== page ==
Digital Fraud: A Market Regulation Approach to Digital Rights/Restrictions Management

S.K. Mehra (USA)


Digital rights management, copyright, fraud, antitrust, consumer protection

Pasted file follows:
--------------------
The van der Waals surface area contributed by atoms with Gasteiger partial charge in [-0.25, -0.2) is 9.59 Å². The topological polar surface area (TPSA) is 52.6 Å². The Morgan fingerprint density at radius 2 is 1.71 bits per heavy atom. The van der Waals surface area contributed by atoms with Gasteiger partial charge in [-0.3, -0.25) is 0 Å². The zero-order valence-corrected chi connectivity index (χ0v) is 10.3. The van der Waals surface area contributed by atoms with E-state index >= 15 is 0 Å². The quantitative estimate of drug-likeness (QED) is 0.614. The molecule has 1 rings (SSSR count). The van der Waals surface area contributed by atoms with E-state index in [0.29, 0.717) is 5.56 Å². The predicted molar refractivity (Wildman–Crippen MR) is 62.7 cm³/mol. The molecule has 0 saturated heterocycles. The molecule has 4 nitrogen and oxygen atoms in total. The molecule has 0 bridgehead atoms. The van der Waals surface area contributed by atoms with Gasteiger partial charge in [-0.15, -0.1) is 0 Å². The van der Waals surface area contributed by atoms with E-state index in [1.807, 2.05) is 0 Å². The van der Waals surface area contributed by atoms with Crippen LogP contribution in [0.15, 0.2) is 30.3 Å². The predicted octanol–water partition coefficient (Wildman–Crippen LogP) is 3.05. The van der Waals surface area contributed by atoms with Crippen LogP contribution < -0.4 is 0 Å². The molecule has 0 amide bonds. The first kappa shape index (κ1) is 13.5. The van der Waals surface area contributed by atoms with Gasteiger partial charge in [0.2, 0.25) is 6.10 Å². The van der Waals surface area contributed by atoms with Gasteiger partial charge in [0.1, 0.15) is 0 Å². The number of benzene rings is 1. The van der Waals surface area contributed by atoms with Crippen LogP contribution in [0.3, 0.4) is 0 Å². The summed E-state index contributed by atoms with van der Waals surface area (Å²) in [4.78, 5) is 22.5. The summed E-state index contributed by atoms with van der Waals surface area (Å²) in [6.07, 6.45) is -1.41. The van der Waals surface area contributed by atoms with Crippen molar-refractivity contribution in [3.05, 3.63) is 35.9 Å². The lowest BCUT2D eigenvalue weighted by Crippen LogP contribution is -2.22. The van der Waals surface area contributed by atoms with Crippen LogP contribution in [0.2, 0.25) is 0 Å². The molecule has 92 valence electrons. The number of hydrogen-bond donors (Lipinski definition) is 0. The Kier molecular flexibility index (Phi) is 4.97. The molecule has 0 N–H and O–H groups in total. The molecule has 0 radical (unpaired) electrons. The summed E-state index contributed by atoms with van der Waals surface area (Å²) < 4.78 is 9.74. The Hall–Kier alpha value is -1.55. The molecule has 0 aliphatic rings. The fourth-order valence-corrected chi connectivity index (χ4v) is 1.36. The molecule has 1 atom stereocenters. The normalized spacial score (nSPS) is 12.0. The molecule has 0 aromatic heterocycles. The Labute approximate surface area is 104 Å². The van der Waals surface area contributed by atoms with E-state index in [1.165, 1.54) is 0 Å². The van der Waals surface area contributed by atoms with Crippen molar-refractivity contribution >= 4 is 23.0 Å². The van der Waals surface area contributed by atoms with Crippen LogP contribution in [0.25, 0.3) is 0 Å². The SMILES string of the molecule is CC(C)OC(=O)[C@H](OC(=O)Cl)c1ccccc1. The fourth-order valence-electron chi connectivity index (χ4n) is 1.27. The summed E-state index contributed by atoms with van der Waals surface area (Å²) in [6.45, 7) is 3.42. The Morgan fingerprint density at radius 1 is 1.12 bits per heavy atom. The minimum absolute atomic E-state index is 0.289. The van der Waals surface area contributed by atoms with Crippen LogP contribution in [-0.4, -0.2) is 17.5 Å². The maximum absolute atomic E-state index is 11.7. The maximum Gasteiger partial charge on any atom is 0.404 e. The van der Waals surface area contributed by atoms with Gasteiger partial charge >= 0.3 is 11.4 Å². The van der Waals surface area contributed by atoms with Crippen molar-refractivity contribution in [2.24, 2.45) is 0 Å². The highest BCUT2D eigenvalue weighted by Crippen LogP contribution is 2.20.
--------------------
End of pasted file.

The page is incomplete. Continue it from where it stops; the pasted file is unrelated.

Digital Rights/Restrictions Management (hereafter DRM1 ) provokes strong reactions. Some view DRM as a potential threat to free expression. Others view DRM as a technological solution to bargaining failure, obviating some of the need for the “fair use” doctrine. But First Amendment and copyright law alone do not capture the pros and cons of DRM. Instead, basic concepts of consumer fraud and antitrust harm can help inform policy reactions to DRM. In particular, this article proposes that brick-and-mortar consumer fraud can explain antipathy to the process by which copyright holders impose DRM on consumers. Additionally, antitrust’s experience can help us understand antagonism to the substance of DRM’s effects. Combining the two can help us make sense of the regulatory initiatives aimed at DRM disclosure. Such regulation can address the information costs and lock-in effects that copyright holders may seek to exploit with DRM – a practice this article terms “Digital Fraud.”

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